Hong Kong exchange rally amid slowdown
Published 14/04/2015 | 02:30
The market capitalisation of Hong Kong-listed shares hit a new record yesterday, highlighting the emergence of China as a major financial world power.
China Construction Bank has overtaken United States giants JP Morgan, Facebook and Chevron in terms of size, with Hong Kong-listed shares now passing the HK$30tn mark for the first time, the 'Financial Times' reported.
That suggests concerns about a slowdown in the world's second largest economy is not affecting investor confidence.
But news of the rise of the Hong Kong exchange came on the day that new data showed China's exports contracted 15pc last month, a shock report that raises concerns about sputtering Chinese growth.
The tumble in exports - the worst in about a year - compared with expectations for a 12pc rise and could heighten worries about how a rising yuan has hurt demand for Chinese goods and services abroad, analysts said.
And in a sign that domestic demand may also be affected, imports into the country shrank 12.7pc last month from a year ago.
By volume, coal imports plunged a massive 40pc.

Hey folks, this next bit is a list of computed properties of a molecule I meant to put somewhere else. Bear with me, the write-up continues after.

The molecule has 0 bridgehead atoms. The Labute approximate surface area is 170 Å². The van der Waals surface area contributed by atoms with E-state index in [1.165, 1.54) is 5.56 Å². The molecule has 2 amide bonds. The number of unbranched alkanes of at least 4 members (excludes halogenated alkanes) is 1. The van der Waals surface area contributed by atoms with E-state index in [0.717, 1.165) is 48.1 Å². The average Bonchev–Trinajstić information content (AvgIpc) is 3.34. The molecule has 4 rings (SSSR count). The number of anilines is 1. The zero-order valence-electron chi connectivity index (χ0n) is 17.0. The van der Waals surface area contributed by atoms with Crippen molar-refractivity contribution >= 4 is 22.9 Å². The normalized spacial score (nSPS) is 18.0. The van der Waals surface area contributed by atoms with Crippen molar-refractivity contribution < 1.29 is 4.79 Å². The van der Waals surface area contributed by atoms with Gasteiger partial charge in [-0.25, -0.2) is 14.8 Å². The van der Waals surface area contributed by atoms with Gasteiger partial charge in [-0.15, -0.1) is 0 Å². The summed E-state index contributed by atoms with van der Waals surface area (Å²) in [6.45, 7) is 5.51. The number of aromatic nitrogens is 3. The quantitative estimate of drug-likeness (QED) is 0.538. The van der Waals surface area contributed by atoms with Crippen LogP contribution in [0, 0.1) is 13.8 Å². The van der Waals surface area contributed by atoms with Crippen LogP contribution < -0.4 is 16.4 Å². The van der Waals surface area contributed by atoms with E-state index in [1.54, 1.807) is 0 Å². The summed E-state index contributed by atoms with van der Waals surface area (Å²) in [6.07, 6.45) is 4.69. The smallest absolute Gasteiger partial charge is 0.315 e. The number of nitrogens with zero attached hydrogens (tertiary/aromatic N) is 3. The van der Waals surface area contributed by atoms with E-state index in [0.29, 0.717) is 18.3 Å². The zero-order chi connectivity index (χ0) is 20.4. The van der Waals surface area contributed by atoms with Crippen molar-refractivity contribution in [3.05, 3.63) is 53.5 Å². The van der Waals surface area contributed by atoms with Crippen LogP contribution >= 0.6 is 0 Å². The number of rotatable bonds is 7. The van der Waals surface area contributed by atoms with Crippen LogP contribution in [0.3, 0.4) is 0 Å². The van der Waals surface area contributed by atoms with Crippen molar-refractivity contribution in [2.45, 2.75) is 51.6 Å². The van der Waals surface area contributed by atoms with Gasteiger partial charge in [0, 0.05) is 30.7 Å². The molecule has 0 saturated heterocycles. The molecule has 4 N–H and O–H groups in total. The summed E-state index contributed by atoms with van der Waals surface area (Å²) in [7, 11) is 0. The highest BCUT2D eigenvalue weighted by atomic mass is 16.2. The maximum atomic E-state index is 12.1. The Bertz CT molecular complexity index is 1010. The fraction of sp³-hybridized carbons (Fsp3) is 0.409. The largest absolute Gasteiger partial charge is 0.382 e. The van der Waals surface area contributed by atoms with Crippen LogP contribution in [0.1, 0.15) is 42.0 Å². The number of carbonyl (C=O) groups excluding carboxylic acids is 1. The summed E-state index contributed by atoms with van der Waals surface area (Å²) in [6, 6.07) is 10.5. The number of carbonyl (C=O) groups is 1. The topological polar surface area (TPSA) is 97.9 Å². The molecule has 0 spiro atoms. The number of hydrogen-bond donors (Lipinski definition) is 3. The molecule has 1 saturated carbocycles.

"It's a very bad number that was much worse than expectations," Louis Kuijs, an economist at RBS in Hong Kong.
"It leads to warning flags both on global demand and China's competitiveness."
Buffeted by lukewarm foreign and domestic demand, China's trade sector has wobbled in the past year on the back of the country's cooling economy.
Chinese Vice Premier Wang Yang was quoted by Xinhua state news agency as saying earlier this month that authorities must arrest China's export slowdown amid fears that it might further dampen economic growth.
Anaemic growth in the trade sector could hurt jobs, which the government wants to protect for fear that widespread unemployment could fuel social discontent and trigger unrest.
So far, China's labour market appears to be holding up well, despite signs that economic growth is steadily grinding to its lowest in a quarter of a century of around 7pc.
China expanded grew its trade sector by 3.4pc in 2014, according to government data, missing the government's growth target of 7.5pc by more than half.
Taking that disappointing outcome into account, the government has lowered its growth target for 2015 combined imports and exports to around 6pc.
(Additional reporting Reuters)